Comparison of aerial and terrestrial LiDAR
An experiment was conducted at the location detailed in Section 1.2. The UGV was driven between the rows of vines to measure them in 3D at a speed of about 1m/s. The average uncertainty of all the points was calculated and found to be 8cm in 3D. Table 5 shows how this compares with about 1.2m for the aerial LiDAR but has the disadvantage of a much slower area coverage rate. The major advantages however are the increased density of points (~3000 / m3), ability to scan the underside of the vines and greatly improved resolution. Also, the terrestrial LiDAR can be retrofi tted to many existing agricultural vehicles and used on a very wide range of crops. Limited vertical accuracy – a drawback of GPS – is a major restriction but this can be improved by calibrating the system at a set point with known altitude.
For PV, the terrestrial LiDAR system clearly offers a comprehensive package for precisely locating items of interest. Further developments in processing the point clouds will lead to estimation of yield throughout a block and thereby facilitating implementation of performance adjusting measures to standardise the yield and achieve higher returns. For example, a mulch delivery machine could have its outfl ow rate adjusted according to its GPS position, allowing the driver to concentrate on driving instead of controlling the mulch delivery rate. This not only reduces the amount of excess mulch used but reduces the operator’s workload, with less likelihood of error such as collision with the vines due to fatigue.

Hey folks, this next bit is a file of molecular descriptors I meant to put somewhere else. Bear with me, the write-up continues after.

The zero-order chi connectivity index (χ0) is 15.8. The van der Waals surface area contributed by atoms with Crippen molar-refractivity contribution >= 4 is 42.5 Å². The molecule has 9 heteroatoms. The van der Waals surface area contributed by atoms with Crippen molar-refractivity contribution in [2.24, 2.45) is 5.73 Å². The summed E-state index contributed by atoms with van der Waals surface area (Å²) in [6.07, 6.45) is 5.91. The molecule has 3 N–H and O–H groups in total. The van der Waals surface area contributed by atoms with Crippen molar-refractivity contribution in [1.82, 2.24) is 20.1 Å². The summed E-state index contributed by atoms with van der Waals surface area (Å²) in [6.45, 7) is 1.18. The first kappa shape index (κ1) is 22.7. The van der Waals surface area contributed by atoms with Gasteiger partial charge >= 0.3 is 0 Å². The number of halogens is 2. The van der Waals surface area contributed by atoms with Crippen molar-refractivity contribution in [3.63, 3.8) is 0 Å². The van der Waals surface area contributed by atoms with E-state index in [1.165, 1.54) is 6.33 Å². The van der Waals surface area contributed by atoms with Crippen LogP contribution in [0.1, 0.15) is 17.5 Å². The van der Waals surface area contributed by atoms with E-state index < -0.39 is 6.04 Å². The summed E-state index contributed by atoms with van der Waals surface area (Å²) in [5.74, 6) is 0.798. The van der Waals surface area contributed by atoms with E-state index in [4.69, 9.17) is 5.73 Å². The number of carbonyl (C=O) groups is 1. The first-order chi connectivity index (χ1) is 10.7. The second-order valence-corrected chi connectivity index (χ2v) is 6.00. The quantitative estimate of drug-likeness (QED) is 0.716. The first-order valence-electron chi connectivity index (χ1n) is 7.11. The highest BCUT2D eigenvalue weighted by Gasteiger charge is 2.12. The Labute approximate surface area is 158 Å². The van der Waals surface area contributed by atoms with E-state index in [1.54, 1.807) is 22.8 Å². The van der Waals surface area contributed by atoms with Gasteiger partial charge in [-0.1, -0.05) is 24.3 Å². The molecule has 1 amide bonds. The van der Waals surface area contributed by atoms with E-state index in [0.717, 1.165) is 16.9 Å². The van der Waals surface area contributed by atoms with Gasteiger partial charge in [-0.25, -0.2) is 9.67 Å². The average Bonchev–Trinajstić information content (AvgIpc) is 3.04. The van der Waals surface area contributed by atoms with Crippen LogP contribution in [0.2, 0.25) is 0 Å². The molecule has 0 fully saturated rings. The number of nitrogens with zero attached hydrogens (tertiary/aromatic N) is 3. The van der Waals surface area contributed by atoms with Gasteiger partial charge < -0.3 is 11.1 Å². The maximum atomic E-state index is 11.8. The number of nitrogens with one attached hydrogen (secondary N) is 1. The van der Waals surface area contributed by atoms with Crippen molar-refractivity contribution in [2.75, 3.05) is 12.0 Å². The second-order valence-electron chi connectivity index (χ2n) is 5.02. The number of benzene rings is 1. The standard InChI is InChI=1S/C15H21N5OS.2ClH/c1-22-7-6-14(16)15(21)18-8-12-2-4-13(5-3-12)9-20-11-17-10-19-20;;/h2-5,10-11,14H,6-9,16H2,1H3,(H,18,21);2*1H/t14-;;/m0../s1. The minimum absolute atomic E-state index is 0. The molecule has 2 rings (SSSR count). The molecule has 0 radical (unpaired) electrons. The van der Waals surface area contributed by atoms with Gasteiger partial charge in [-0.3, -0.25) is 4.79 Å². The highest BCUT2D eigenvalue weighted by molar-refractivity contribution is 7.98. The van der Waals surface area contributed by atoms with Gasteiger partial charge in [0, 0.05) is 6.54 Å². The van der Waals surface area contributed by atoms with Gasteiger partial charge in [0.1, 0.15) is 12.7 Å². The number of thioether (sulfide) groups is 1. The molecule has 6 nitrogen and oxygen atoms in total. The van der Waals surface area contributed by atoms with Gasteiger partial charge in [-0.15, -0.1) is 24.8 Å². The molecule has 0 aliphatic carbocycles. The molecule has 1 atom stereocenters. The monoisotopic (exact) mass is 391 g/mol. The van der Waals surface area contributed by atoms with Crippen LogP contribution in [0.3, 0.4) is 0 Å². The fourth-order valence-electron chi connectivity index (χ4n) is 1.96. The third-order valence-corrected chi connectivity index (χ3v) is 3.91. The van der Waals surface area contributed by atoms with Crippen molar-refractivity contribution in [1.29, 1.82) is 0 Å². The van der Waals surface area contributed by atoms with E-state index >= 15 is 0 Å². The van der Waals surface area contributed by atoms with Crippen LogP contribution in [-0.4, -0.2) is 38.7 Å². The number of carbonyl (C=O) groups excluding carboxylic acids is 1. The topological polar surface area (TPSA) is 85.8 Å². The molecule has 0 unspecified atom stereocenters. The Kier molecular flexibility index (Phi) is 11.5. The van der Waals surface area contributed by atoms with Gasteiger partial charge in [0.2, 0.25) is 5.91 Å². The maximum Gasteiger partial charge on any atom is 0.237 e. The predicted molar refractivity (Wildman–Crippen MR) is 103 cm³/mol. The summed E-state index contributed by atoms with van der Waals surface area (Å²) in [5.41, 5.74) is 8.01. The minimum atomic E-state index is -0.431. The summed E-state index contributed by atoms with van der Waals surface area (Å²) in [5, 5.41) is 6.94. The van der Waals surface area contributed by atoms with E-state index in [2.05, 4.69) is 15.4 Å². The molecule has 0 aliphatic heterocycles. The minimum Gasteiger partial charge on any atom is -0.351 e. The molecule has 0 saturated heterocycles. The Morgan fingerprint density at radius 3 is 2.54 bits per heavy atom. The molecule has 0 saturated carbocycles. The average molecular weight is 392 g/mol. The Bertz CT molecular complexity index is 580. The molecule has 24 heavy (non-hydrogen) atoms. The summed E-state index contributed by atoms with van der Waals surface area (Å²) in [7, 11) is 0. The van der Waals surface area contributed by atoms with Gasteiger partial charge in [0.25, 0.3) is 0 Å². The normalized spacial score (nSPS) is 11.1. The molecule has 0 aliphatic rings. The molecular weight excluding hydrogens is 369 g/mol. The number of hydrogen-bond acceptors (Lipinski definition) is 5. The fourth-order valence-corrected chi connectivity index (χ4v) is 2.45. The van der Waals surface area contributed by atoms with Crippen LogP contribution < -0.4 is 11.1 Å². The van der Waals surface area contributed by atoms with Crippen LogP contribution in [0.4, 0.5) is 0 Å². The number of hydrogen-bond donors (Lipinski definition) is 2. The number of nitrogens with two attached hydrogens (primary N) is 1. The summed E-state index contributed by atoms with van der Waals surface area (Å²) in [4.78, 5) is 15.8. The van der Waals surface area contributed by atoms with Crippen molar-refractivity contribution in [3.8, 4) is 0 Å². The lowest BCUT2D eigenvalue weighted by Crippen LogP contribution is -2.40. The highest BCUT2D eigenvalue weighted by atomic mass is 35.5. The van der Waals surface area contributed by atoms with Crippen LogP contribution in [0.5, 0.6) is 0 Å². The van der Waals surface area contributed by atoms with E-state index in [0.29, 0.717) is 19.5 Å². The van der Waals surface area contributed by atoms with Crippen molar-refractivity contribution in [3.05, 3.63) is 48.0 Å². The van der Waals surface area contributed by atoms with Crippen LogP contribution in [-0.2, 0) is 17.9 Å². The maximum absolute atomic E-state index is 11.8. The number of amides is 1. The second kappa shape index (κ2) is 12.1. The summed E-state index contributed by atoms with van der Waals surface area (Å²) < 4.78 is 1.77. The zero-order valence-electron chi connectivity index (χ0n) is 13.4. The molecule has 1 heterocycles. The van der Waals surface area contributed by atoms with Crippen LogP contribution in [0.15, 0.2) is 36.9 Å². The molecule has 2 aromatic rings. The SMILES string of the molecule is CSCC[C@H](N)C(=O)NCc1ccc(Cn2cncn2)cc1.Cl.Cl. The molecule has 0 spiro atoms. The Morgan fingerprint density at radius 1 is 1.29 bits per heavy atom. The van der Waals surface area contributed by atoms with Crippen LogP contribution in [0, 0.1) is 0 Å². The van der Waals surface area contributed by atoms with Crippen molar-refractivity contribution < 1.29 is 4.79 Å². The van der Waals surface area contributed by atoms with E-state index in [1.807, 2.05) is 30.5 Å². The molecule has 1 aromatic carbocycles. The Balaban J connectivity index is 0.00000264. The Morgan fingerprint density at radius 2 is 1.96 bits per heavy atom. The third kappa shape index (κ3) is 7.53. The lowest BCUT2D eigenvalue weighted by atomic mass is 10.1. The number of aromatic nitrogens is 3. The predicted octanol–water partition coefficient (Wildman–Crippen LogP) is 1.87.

In this paper we have evaluated several state-of-the-art geospatial technologies for precision viticulture including multilayered information systems, GNSS receivers, Continuously Operating Reference Stations (CORS) and related hardware. These technologies were demonstrated to support sustainable farming practices including organic and biodynamic principles but require further work before their use can be widely adopted. Limitations of the current systems were identifi ed in easeof- use and more particularly in the lack of a unifi ed data management system which combines fi eld and offi ce use. While individual technologies such as GIS, GNSS and handheld computers exist, their integration with existing geospatial information requires the expertise of geospatial professionals, and closer collaboration with end users.
In addition we demonstrated the application of an unmanned ground vehicle which produced centimetrelevel feature position estimation through a combination of terrestrial LiDAR mapping and GNSS localisation. We compared the accuracy of this mapping approach with aerial LiDAR imagery of the vineyard and showed that apart from coverage rate the terrestrial approach was more suited in precision viticulture applications. Future work will focus in integrating this approach with precision viticulture machinery for estimating yield and controlling yield-dependent variables such as variable mulching, irrigation, spraying and harvesting. The end product? Spatially smart wine.
The authors wish to acknowledge the following bodies and individuals who provided equipment and support: Land and Property Management Authority (in particular Glenn Jones), CR Kennedy (in particular Nicole Fourez), ESRI Australia and the University of New South Wales. Particular thanks go to the vineyard owner and manager, Justin Jarrett and family.
Arnó, J., Martínez-Casasnovas, J., Ribes-Dasi, M. & Rosell, J. (2009) Review. Precision Viticulture. Research topics, challenges and opportunities in site-specifi c vineyard management. Spanish Journal of Agricultural Research, 7, 779-790.